At a press conference broadcast for the Russian media on October 12, Belarusian President Alyaksandr Lukashenka criticized living conditions in the town of Babruisk, one of the centers visited by 70 visiting Russian journalists (SB-Belarus’ Segodnya, October 13). The translated version of his remarks was as follows: “It was frightening to go in, it was a pigsty. It used to be largely a Jewish city; you know how Jews treat the place where they live. Look at Israel; I was there” (Pravda, October 19). He also commented that the situation in Babruisk improved only after the departure of the Jews and then suggested that “Jews with money” might wish to return to ameliorate the conditions (www.haaretz.com, October 19). Israel issued a protest but decided not to withdraw its ambassador, feeling that such a move would only exacerbate the diplomatic crisis.
Lukashenka’s remarks did however provoke a response from Israeli Foreign Minister Tzipi Livni, who denounced them as anti-Semitic. He added that it was necessary to combat anti-Semitism wherever it might appear. The Israeli ambassador to Belarus, Zeev Ben Arie, stated that the president’s comments brought back to life the anti-Semitic myth that Jews are “untidy, dirty smelling people” and gave the impression that the city of Babruisk was a self-functioning Jewish city rather than one in which responsibility for cleanliness and landscaping was in the hands of the authorities. He also noted wryly that it would be a good thing if Belarusian towns could match the social services of Israel and made reference to recent events in Belarus, including the desecration of Jewish graves in Babruisk and anti-Semitic slogans on a Jewish community home in Slutsk (Jerusalem Post, October 18; www.naviny.by, October 17).
The president’s comments cannot be taken seriously. The Jewish population of Belarus was largely destroyed during World War II when about 800,000 Jews on Belarusian territory were killed by the Nazi occupation regime. Hitherto, cities such as Minsk, Hrodna, Vitsebsk, and Babruisk had vibrant Jewish populations in the Pale of Settlement of the Russian Empire that prevailed until 1917. Today, however, the country has a Jewish population of less than 29,000, of which about 4,000 live in Babruisk, comprising less than 2% of that city’s population in 2005 (www.citypopulation.de/Belarus.html).
Of more importance is the question whether Lukashenka was using Jews as a scapegoat for current social problems, heralding an official anti-Semitic campaign. Two examples from his tenure as president raise disturbing questions. In a 1995 interview with the German newspaper Handelsblatt, the president reportedly remarked, “Not everything linked to a certain Adolf Hitler was bad. Recall the period of his rule in Germany. German order had grown over centuries and under Hitler this process reached its culmination. This is in line absolutely with our understanding of a presidential republic and the role of its president.” These unpublished remarks were run twice by a Belarusian radio station, although Lukashenka denied he had made the remarks in a December 8, 2003, interview with Der Spiegel.
Eduard Skobeleu, one of the president’s close friends and editor of the newsletter of the presidential administration, is a well known anti-Semite, who has published articles in the Russian-language literary magazine Neman claiming that Jews seek world rule as well as maintaining the authenticity of the forged document “The Protocols of the Elders of Zion.” In December 2005 Lukashenka used the presidential website to congratulate Skobeleu on his 70th birthday (www.president.gov.by, December 8, 2005). In January 2006, the president awarded Skobeleu a medal for his “spiritual contribution to society” in the face of protests from Jewish organizations, which cited his 2005 book Stalin’s Testament as making personal attacks on Jewish leaders in Belarus (www.fsumonitor.com/stories/010906Belarus.shtml).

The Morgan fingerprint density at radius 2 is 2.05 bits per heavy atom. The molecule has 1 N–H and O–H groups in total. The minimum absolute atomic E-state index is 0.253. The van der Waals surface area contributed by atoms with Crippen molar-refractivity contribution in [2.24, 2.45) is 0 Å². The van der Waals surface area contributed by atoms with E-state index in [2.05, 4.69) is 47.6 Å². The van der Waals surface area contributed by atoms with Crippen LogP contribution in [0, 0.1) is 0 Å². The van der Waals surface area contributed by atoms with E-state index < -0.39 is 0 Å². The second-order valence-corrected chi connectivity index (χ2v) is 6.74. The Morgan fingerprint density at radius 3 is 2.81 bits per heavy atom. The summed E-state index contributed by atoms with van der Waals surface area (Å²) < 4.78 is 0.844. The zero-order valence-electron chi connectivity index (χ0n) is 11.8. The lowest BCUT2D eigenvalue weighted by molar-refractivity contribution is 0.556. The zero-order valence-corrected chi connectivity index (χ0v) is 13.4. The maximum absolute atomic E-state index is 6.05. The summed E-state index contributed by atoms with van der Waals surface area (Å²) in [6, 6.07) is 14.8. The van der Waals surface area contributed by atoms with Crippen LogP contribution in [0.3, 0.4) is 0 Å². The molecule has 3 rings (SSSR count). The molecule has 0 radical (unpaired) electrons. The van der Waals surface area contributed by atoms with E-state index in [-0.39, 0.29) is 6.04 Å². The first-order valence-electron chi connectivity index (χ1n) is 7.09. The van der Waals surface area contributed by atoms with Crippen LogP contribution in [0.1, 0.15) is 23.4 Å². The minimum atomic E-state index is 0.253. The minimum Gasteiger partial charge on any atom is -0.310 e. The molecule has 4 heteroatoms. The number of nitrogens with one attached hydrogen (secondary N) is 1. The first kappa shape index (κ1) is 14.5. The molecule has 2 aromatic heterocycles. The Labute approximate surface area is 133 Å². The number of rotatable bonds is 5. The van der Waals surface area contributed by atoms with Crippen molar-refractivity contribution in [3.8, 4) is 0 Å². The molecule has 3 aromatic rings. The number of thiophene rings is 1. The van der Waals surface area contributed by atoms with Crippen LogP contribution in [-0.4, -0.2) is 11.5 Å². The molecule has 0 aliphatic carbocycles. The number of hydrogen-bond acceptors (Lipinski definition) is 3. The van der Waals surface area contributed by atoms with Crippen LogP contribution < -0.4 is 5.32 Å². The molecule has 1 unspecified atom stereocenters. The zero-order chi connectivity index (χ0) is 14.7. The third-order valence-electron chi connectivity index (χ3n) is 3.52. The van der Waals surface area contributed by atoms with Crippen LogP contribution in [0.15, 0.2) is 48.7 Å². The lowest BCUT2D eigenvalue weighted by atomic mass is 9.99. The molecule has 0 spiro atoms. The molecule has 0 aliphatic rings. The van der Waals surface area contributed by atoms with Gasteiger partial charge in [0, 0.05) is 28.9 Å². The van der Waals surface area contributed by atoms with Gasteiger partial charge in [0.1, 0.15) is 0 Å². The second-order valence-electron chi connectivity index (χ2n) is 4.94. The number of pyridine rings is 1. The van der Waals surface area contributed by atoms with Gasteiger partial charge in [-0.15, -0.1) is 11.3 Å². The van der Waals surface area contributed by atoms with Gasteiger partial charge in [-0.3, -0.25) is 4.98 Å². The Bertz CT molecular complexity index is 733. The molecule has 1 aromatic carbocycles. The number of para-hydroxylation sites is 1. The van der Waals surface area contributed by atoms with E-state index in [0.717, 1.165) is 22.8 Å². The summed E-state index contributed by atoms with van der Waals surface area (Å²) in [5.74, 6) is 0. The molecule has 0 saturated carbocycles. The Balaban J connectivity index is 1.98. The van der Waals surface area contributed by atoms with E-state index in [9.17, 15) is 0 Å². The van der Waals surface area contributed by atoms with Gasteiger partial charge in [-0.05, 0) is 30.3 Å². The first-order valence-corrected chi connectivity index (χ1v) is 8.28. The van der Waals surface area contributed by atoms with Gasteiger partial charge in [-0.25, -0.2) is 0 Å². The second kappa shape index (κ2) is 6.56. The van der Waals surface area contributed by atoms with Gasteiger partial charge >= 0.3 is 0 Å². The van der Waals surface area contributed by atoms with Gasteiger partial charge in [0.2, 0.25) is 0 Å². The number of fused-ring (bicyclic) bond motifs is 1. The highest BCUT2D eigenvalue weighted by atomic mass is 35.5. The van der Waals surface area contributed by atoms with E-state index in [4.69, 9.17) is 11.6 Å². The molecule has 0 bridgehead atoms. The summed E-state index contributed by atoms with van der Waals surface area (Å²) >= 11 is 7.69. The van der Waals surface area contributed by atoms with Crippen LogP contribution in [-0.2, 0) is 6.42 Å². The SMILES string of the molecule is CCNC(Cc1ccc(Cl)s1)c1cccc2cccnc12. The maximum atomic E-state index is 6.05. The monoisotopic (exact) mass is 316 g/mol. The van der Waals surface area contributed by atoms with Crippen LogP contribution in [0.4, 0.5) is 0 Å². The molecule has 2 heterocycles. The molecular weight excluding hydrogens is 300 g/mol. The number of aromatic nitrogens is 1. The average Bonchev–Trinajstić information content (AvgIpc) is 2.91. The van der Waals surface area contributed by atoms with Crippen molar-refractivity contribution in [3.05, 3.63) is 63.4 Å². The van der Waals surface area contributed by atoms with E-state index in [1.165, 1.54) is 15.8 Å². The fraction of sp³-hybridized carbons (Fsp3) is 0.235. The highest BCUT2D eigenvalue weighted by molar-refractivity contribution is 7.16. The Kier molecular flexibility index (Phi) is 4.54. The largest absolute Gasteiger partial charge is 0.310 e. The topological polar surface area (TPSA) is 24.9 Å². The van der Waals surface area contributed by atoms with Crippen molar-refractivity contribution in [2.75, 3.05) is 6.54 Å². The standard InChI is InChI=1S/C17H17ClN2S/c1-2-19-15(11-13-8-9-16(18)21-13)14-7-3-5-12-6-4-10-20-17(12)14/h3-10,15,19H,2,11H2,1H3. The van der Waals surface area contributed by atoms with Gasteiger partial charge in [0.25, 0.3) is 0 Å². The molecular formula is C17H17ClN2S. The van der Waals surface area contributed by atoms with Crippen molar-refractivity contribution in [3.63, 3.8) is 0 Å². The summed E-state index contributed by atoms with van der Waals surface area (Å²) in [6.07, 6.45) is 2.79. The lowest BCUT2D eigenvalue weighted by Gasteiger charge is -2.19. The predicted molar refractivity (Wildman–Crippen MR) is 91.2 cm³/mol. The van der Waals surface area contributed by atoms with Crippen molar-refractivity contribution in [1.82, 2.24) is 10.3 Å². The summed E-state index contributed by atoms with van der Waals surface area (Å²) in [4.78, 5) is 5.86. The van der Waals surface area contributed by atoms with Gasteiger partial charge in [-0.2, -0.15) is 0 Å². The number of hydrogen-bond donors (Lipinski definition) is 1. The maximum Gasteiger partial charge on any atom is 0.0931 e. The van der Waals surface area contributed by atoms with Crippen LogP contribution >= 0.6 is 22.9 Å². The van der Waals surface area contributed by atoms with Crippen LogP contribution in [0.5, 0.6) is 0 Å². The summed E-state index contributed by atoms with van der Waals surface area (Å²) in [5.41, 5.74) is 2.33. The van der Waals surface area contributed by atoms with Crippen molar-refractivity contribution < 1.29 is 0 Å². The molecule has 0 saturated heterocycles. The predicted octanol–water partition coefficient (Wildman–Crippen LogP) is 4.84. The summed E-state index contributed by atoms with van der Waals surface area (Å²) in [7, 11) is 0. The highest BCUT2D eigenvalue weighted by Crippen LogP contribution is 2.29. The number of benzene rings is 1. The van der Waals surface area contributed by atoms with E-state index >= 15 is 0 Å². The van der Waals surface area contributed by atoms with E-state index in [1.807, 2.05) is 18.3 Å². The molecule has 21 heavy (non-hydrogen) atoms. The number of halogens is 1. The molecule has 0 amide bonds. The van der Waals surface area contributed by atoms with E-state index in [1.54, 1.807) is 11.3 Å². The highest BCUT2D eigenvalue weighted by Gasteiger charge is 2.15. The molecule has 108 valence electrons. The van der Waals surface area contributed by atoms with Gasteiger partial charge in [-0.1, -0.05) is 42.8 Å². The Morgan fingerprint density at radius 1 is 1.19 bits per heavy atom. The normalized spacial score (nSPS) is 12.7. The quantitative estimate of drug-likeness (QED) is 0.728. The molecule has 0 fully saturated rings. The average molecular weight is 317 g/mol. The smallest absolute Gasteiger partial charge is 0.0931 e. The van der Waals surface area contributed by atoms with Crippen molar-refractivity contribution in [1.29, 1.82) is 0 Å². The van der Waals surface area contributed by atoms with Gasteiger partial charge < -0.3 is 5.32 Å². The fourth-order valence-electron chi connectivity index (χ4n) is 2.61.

Anti-Semitic outbreaks are not frequent in Belarus but they have occurred periodically under Lukashenka: in 2001 the authorities demolished a 19th century synagogue in order to build a housing complex. In the following year an attempt was also made by the authorities to close the Marc Chagall Institute of Jewish Studies at the Belarusian State University (www.ncjs.org/Belarus.shtml). In 2004, when the authorities disbanded the International Humanitarian Institute, they dissolved concomitantly the only Belarusian school that taught Jewish studies. Writing in 2002, Yakov Gutman, president of the World Association of Belarusian Jewry, commented that the Lukashenka regime was characterized by “aggressive anti-Semitic and anti-Catholic propaganda” (Jewish Observer, April 2002).
The most serious aspect of Lukashenka’s most recent faux pas is the attempted perpetuation of a racist stereotype of a people that has been integral to the history of Belarus since the 14th century, and one that suffered persecution at the hands of the Russian Empire and the USSR, in addition to the occupation regime of 1941-44. The authorities’ traditional response to Jewish fears about anti-Semitism has been to declare that it does not exist in Belarus. However, when the president himself disparages Belarusian Jews as he did at his press conference, such statements hold little weight.
At the least, the president is fanning age-old prejudices about Jews; at worst he is revealing the worst aspects of his own nature. Perhaps it is encouraging that his comments were not carried in the official media. But like his now decade-old comments expressing his admiration for Hitler, the key point is not whether the remarks were later denied or concealed, but the fact that they were made at all.